Læringsprosesser i sykepleieres profesjonsutøvelse. En studie av sykepleieres læringserfaringer
MetadataShow full item record
Professional practice is characterised by several demands connected to the concepts of alteration, renewal and improvement. To meet these demands, more knowledge is needed concerning how professionals continue learning throughout their working life. The overall aim of this thesis is to contribute to research-based knowledge about how nurses learn in relation to their work environments. Therefore, the meaning of learning processes in nurses’ professional practice is investigated. The project is based on two interview meetings with eleven nurses. First, the nurses participated in in-depth interviews; after three months, the same nurses participated in focus group interviews. A qualitative hermeneutic approach guided the research process and the analysis and interpretation of the transcribed interview-texts. The interviews explore how nurses in different workplaces experience their professional qualifications and challenges in daily work, and the findings are interpreted and discussed in three articles that constitute the core of this thesis. The findings show that nurses need to learn and stay abreast of new developments in nursing in order to manage their responsibilities related to patient care. For the nurses, being autonomous means being knowledgeable and confident in work situations where they are responsible (Article I), and using knowledge connects to their ability to get involved in and assess particular situations (Article II). The understanding of work as a learning environment is connected to how nurses elect to engage in their workplaces and how their workplaces regulate their participation in activities and interpersonal relations (Article III). The theoretical framework of this thesis is inspired by the sociocultural perspective that people learn through their participation in social practices. Theories on professional learning highlight the connection between the individual and the sociocultural in learning processes. Accordingly, it is of interest both how and why people learn and how and why situations affect learning. Theories within this framework emphasise that personal learning histories, dispositions and engagement influence on how people learn in relation to social and cultural practices. These theories correspond with Gadamer’s hermeneutical philosophy, which emphasises that knowledge is constructed between people. According to Gadamer knowledge arises through being-in-the-world, of past and present, and is shaped by the tradition in which we live. Through an overall interpretation of the findings in the three articles, this thesis discusses the coherent meaning of learning processes in nursing practice. The findings show that learning processes connect to how nurses participate in work situations and how changes in their knowledge and actions relate to the contexts in which they learn. An overall finding is connected to the meaning of personal involvement as part of learning. The nurses seem to create their own learning opportunities by engaging in and actively participating in work situations. Accordingly, the nurses learn how to use knowledge and decide what the right action in a particular situation is. In addition, the nurses learn through their involvement in complex and non-routine situations. This means, for instance, learning how to take responsibility in work situations or choosing how to act in particular situations. This thesis discusses how these findings have implications for practice and further research. These implications specifically connect to how to utilise learning situations in clinical studies in nursing education; how nurses’ professional learning connects to the development of professional expertise; and how personal dimensions should be further discussed as part of professional learning in general.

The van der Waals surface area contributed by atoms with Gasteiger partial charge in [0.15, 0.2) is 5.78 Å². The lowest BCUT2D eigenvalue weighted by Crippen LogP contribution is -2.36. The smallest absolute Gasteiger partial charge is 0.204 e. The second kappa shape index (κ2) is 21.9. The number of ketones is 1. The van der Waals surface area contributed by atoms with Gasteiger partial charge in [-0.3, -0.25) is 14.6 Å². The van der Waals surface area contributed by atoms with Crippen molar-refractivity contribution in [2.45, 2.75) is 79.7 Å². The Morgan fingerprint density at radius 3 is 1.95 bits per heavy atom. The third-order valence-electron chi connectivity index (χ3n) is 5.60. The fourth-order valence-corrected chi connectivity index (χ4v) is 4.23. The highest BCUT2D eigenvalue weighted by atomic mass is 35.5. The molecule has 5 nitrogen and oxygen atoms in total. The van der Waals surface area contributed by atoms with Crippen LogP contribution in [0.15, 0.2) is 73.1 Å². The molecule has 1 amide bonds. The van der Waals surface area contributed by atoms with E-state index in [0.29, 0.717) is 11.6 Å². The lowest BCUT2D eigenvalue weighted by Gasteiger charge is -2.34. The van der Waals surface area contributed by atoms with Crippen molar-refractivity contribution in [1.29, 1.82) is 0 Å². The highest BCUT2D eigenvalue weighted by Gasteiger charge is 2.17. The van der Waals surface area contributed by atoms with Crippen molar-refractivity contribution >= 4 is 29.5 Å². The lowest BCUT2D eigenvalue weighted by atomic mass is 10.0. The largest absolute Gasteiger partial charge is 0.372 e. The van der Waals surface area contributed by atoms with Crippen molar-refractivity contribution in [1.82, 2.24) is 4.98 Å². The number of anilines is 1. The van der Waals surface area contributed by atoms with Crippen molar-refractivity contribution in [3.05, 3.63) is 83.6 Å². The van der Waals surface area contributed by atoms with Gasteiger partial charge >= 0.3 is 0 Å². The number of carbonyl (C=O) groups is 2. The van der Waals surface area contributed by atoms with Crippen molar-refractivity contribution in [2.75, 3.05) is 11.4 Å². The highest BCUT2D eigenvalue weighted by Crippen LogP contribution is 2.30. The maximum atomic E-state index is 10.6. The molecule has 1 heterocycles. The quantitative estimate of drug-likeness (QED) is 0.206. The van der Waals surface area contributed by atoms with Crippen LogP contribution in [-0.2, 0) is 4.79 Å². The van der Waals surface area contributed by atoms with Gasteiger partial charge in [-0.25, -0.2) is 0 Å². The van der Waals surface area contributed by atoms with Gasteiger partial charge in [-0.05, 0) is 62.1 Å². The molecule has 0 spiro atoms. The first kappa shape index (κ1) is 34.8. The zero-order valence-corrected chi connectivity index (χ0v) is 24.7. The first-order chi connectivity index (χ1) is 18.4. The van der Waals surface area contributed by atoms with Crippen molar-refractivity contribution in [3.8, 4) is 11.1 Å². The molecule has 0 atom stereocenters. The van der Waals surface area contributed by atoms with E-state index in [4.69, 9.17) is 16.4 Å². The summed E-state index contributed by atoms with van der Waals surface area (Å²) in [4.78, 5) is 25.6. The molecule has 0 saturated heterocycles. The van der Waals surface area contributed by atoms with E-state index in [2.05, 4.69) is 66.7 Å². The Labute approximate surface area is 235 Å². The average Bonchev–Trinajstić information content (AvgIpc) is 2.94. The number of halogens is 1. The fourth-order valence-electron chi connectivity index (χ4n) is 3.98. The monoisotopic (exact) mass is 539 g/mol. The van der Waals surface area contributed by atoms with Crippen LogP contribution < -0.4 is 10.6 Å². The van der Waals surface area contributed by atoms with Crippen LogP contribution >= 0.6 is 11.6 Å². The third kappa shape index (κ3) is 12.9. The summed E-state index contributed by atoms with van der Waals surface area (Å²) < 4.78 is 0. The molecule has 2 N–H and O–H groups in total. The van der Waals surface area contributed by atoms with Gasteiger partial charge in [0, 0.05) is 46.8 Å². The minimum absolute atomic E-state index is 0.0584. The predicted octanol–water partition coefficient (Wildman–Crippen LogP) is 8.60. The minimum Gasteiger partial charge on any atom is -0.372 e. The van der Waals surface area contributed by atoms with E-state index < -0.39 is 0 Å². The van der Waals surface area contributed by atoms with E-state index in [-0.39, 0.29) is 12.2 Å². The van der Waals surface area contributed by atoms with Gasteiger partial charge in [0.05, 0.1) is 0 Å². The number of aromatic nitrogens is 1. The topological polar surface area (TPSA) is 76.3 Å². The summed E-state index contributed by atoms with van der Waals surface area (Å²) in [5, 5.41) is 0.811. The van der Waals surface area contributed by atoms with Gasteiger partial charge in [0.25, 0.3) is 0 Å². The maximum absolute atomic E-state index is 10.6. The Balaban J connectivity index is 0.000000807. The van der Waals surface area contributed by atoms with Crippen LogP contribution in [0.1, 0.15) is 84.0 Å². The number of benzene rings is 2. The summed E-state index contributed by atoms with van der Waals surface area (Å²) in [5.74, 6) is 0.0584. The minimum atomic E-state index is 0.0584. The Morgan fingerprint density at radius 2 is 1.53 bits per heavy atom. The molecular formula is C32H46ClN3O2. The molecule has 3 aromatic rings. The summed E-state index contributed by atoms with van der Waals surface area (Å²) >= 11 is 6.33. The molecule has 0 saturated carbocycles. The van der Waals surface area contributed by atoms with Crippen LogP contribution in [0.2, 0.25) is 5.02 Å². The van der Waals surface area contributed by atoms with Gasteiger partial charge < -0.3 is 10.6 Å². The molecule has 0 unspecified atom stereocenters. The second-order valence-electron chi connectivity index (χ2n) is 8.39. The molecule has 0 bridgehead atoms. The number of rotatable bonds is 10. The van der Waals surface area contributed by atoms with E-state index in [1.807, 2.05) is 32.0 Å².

Paper I: Journal of Clinical Nursing 19(15/16), Skår, R., The meaning of autonomy in nursing practice, pp. 2226-2234. Copyright 2009 Blackwell Publishing. Full text not available in BORA due to publisher restrictions. The published version is available at: http://dx.doi.org/10.1111/j.1365-2702.2009.02804.xPaper II: Nurse Education Today 30(2), Skår, R., Knowledge use in nursing practice: The importance of practical understanding and personal involvement, pp. 132-136. Copyright 2009 Elsevier. Full text not available in BORA due to publisher restrictions. The published version is available at: http://dx.doi.org/10.1016/j.nedt.2009.06.012Paper III: Vocations and Learning 3(1), Skår, R., How Nurses Experience Their Work as a Learning Environment, pp. 1-18. Copyright 2009 the Author. Published by Springer. Reproduced with permission. Published version. The published version is also available at: http://dx.doi.org/10.1007/s12186-009-9026-5
PublisherThe University of Bergen
Copyright the author. All rights reserved